She began highlighting the background of patients with non-metastatic prostate cancer. Based on historical data, these patients have rapid progression to metastases when prostate-specific antigen (PSA)-doubling times are less than 10 months, with median bone metastasis-free survival of 25-30 months.
In other prostate cancer disease spaces, we’ve seen that starting treatment earlier can improve survival, as evidenced by the use of docetaxel, abiraterone, and other agents in the metastatic hormone-sensitive disease space.
Dr. Sternberg then described the methodology of the PROSPER trial, examining enzalutamide in non-metastatic castration-resistant prostate cancer (CRPC). The methodology of the PROSPER trial has previously been reported and published. In brief, men with non-metastatic castration-resistant prostate cancer, PSA doubling time ≤ 10 mo, and PSA ≥ 2 ng/mL at screening were randomized in a 2:1 fashion to enzalutamide 160mg or placebo, in addition to continuing androgen deprivation therapy. Notably, nmCRPC was defined on the basis of testing with bone scan and CT scan.
The primary outcome was metastasis-free survival, with overall survival as a key secondary outcome. Notably, Dr. Sternberg emphasized that, in the open-label extension, 87 patients crossed over from placebo to enzalutamide.
Assessing the primary endpoint of metastasis-free survival, enzalutamide the median metastases free survival (MFS) by 21.9 months, reducing the risk by 71%.
Similarly, enzalutamide was effective in both prolonging time to first use of subsequent anti-neoplastic therapy and improving overall survival.
This is in spite of the fact that subsequent anti-neoplastic treatments were commonly employed in the control arm with 84% of patients receiving some therapy, abiraterone being the most common.
Further, subgroup analyses demonstrated that, with respect to overall survival, the efficacy of enzalutamide was consistent across nearly every subgroup. Dr. Sternberg did note potentially discordant results among patients receiving bone targeting agents though emphasized that this represented less than 10% of the study cohort and thus conclusions are hard to draw.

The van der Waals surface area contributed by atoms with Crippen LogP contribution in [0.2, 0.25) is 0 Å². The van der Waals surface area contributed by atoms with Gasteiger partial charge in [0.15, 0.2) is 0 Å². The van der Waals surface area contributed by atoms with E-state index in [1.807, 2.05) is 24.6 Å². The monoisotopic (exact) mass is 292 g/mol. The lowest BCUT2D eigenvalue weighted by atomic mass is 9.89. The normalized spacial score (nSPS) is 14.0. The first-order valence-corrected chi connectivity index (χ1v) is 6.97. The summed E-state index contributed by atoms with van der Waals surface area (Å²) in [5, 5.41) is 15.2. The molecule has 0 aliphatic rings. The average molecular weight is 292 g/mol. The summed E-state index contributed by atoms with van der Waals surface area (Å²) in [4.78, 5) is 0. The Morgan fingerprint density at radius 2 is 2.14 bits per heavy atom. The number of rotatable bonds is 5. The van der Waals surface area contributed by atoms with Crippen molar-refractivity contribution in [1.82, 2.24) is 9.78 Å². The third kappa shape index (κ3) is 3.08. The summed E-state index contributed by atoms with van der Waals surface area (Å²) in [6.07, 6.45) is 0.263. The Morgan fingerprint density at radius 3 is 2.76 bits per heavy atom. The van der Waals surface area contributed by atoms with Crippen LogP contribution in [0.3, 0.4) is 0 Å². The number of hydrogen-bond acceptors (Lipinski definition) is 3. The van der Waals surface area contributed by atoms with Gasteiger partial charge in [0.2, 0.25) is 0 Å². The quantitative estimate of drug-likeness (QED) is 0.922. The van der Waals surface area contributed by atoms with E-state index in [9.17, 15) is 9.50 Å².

In considering the toxicity of treatment, Dr. Sternberg pointed out that the median duration of therapy was more than twice as long for patients receiving enzalutamide. Thus, when considered as events per patient years, event rates were comparable if not lower among patients receiving enzalutamide.
Dr. Sternberg then provided a comparison to the other two key trials in nmCRPC, SPARTAN (assessing apalutamide), A Study of Apalutamide (ARN-509) in Men With Non-Metastatic Castration-Resistant Prostate Cancer (SPARTAN), and ARAMIS (assessing darolutamide), Efficacy and Safety Study of Darolutamide (ODM-201) in Men With High-risk Nonmetastatic Castration-resistant Prostate Cancer (ARAMIS).
Methodologically, these trials are very similar apparent from minor differences in inclusion criteria and while they appear to have similar efficacy, no direct head-to-head trials have been performed.
Dr. Sternberg concluded that these results support that treatment patients earlier is better. As a result, these three agents are now United States Federal Drug Administration (FDA) approved and strongly recommended in American Urologic Association (AUA) and the National Comprehensive Cancer Network® (NCCN®) guidelines.
Presented by: Cora Sternberg MD, FACP Clinical Director of the Israel Englander Institute for Precision Medicine, Weill Cornell Medicine
Written by: Christopher J.D. Wallis, MD, PhD, Urologic Oncology Fellow, Vanderbilt University Medical Center, Nashville, Tennessee, Twitter: @WallisCJD, during the 2020 Society of Urologic Oncology Annual Meeting – December 2-5, 2020 – Washington, DC
The PROSPER Trial: Enzalutamide Demonstrates Significant Improvement in Overall Survival in Nonmetastatic Castration-Resistant Prostate Cancer - Cora Sternberg